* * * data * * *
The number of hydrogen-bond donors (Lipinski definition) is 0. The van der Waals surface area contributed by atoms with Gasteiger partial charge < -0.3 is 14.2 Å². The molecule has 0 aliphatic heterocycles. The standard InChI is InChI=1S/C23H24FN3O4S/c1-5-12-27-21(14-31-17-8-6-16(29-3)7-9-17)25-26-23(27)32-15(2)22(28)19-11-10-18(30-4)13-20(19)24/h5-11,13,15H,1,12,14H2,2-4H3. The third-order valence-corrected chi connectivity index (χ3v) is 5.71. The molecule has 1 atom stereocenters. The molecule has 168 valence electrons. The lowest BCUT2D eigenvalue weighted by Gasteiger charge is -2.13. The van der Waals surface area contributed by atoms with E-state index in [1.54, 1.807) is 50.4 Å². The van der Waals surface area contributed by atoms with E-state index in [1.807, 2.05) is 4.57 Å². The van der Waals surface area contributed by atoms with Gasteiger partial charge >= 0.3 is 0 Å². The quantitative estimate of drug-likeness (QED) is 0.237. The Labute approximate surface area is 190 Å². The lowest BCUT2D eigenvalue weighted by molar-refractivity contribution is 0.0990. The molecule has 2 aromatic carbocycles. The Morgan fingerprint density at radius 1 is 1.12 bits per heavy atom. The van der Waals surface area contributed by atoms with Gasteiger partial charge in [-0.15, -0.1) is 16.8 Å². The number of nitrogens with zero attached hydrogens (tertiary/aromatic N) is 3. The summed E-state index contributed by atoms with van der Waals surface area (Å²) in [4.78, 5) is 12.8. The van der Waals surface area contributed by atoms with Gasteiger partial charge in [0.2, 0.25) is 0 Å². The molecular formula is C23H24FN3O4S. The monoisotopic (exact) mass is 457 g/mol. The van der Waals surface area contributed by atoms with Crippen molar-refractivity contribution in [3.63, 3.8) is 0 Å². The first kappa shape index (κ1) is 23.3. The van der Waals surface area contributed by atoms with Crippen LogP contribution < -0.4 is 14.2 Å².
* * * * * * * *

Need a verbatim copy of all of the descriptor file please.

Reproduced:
The number of hydrogen-bond donors (Lipinski definition) is 0. The van der Waals surface area contributed by atoms with Gasteiger partial charge < -0.3 is 14.2 Å². The molecule has 0 aliphatic heterocycles. The standard InChI is InChI=1S/C23H24FN3O4S/c1-5-12-27-21(14-31-17-8-6-16(29-3)7-9-17)25-26-23(27)32-15(2)22(28)19-11-10-18(30-4)13-20(19)24/h5-11,13,15H,1,12,14H2,2-4H3. The third-order valence-corrected chi connectivity index (χ3v) is 5.71. The molecule has 1 atom stereocenters. The molecule has 168 valence electrons. The lowest BCUT2D eigenvalue weighted by Gasteiger charge is -2.13. The van der Waals surface area contributed by atoms with E-state index in [1.54, 1.807) is 50.4 Å². The van der Waals surface area contributed by atoms with E-state index in [1.807, 2.05) is 4.57 Å². The van der Waals surface area contributed by atoms with Gasteiger partial charge >= 0.3 is 0 Å². The quantitative estimate of drug-likeness (QED) is 0.237. The Labute approximate surface area is 190 Å². The lowest BCUT2D eigenvalue weighted by molar-refractivity contribution is 0.0990. The molecule has 2 aromatic carbocycles. The Morgan fingerprint density at radius 1 is 1.12 bits per heavy atom. The van der Waals surface area contributed by atoms with Gasteiger partial charge in [-0.15, -0.1) is 16.8 Å². The number of nitrogens with zero attached hydrogens (tertiary/aromatic N) is 3. The summed E-state index contributed by atoms with van der Waals surface area (Å²) in [4.78, 5) is 12.8. The van der Waals surface area contributed by atoms with Gasteiger partial charge in [0.2, 0.25) is 0 Å². The molecular formula is C23H24FN3O4S. The monoisotopic (exact) mass is 457 g/mol. The van der Waals surface area contributed by atoms with Crippen molar-refractivity contribution in [3.63, 3.8) is 0 Å². The first kappa shape index (κ1) is 23.3. The van der Waals surface area contributed by atoms with Crippen LogP contribution < -0.4 is 14.2 Å².